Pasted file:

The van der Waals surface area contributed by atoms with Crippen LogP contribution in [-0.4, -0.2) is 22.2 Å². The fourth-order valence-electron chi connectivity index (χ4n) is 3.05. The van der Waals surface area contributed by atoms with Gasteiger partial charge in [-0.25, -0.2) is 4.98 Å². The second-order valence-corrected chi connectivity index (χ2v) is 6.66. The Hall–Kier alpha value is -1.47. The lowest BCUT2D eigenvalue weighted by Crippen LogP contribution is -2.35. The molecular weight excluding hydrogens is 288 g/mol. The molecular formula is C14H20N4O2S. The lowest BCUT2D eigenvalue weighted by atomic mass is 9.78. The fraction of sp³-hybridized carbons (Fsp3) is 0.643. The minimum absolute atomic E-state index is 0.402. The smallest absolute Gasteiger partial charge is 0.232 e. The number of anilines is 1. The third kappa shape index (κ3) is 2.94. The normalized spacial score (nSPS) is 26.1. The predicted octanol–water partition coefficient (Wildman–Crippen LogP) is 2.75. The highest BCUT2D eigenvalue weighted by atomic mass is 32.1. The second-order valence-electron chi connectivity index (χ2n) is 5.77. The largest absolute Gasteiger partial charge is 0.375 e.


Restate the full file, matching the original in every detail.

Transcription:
The van der Waals surface area contributed by atoms with Crippen LogP contribution in [-0.4, -0.2) is 22.2 Å². The fourth-order valence-electron chi connectivity index (χ4n) is 3.05. The van der Waals surface area contributed by atoms with Gasteiger partial charge in [-0.25, -0.2) is 4.98 Å². The second-order valence-corrected chi connectivity index (χ2v) is 6.66. The Hall–Kier alpha value is -1.47. The lowest BCUT2D eigenvalue weighted by Crippen LogP contribution is -2.35. The molecular weight excluding hydrogens is 288 g/mol. The molecular formula is C14H20N4O2S. The lowest BCUT2D eigenvalue weighted by atomic mass is 9.78. The fraction of sp³-hybridized carbons (Fsp3) is 0.643. The minimum absolute atomic E-state index is 0.402. The smallest absolute Gasteiger partial charge is 0.232 e. The number of anilines is 1. The third kappa shape index (κ3) is 2.94. The normalized spacial score (nSPS) is 26.1. The predicted octanol–water partition coefficient (Wildman–Crippen LogP) is 2.75. The highest BCUT2D eigenvalue weighted by atomic mass is 32.1. The second-order valence-electron chi connectivity index (χ2n) is 5.77. The largest absolute Gasteiger partial charge is 0.375 e.